Chemistry Evaluation of Printed Inks for Harsh Environments

M. Kolel-Veetil, A. Schrand, R. Siefert, C. Neff and E. Elston
U.S. Naval Research Laboratory, United States

Keywords: advanced, manufacturing, 3D, PEEK, fuze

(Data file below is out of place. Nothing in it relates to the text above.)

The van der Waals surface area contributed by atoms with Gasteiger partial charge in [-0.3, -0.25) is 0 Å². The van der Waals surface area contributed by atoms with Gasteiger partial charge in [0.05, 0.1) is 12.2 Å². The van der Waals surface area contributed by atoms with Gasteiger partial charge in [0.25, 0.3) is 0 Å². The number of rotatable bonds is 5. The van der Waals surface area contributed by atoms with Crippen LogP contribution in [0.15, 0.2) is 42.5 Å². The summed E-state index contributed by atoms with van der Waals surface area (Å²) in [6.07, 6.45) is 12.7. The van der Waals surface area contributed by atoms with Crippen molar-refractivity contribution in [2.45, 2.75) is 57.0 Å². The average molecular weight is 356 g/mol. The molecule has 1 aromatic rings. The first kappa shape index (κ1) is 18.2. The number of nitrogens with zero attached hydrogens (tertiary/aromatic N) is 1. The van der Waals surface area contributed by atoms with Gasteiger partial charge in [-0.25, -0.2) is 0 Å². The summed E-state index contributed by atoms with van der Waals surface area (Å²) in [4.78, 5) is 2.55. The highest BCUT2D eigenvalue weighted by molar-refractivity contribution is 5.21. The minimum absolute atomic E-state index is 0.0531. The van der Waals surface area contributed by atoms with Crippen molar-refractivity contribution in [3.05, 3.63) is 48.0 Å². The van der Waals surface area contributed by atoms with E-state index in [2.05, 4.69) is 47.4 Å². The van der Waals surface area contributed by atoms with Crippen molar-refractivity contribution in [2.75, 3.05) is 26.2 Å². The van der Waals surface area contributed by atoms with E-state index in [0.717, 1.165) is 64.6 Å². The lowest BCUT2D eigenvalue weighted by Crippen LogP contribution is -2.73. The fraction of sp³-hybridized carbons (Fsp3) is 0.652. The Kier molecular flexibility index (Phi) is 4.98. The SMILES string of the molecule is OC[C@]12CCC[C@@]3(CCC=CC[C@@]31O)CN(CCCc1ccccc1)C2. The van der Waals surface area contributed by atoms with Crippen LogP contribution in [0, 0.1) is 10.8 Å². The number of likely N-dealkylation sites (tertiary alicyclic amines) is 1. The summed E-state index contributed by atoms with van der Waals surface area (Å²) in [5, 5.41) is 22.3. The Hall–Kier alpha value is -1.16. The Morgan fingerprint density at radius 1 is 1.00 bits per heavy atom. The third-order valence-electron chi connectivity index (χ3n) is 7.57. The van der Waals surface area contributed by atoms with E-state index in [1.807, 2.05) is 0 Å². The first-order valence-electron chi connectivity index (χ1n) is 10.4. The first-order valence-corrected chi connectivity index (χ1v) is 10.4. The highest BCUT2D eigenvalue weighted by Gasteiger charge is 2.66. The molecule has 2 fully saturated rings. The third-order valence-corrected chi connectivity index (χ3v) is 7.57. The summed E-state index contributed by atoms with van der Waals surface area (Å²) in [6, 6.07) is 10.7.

Using advanced manufacturing techniques, we recently examined the resiliency and radio frequency performance of two commercially available conductive inks (DuPont CB028 and KA801) printed onto a radar transparent substrate (poly ether, ether ketone; PEEK) for use in mechanically and thermally harsh environments. As CB028 was found to perform better than KA801, we have further characterized the material properties of these two inks to understand the factors that possibly lead to such enhanced performance. A careful material analysis of the two proprietary inks suggests that the differences in the nature of the binding resin and additive solvents in their matrices are likely responsible for the observed differences in performance. Such differences impact cohesive interactions among the matrix components during the curing of the inks and also interfacial interactions of the evolving cured matrix with PEEK. For example, the solvent additives used in KA801, namely, butyl carbitol acetate, dimethyl adipate and diethyl adipate have boiling points of 245oC, 227oC and 245oC, respectively, while that used in CB028, namely, dipropylene glycol methyl ether (DGME) has a boiling point of only 190oC. Such boiling point differences can affect the mobility of Ag particles during curing and also ink-substrate adhesion. Also, the Kapton polyimide resin used in KA801 can introduce greater interfacial stresses at the ink-substrate interface than the polyether resins, with PEEK-compatible –C-O-C- functional groups, present in CB028. Thus, such differences in solvent additives and resins can greatly dictate the curing profile as a function of the glass transition temperature of PEEK (~145oC) while obtaining percolation limit-driven conductive silver traces as observed in the recent evaluation, i.e. 1h at 150oC for CB028 vs. 3h at 150oC for KA801. Based on such studies, we have initiated the development of a Kevlar-based ink comprising silver nanoparticles-coated with poly-vinyl pyrrolidone (PVP). The reaction scheme for producing such PVP-coated silver nanoparticles and nanoplates is shown below. Results from the above studies will be presented.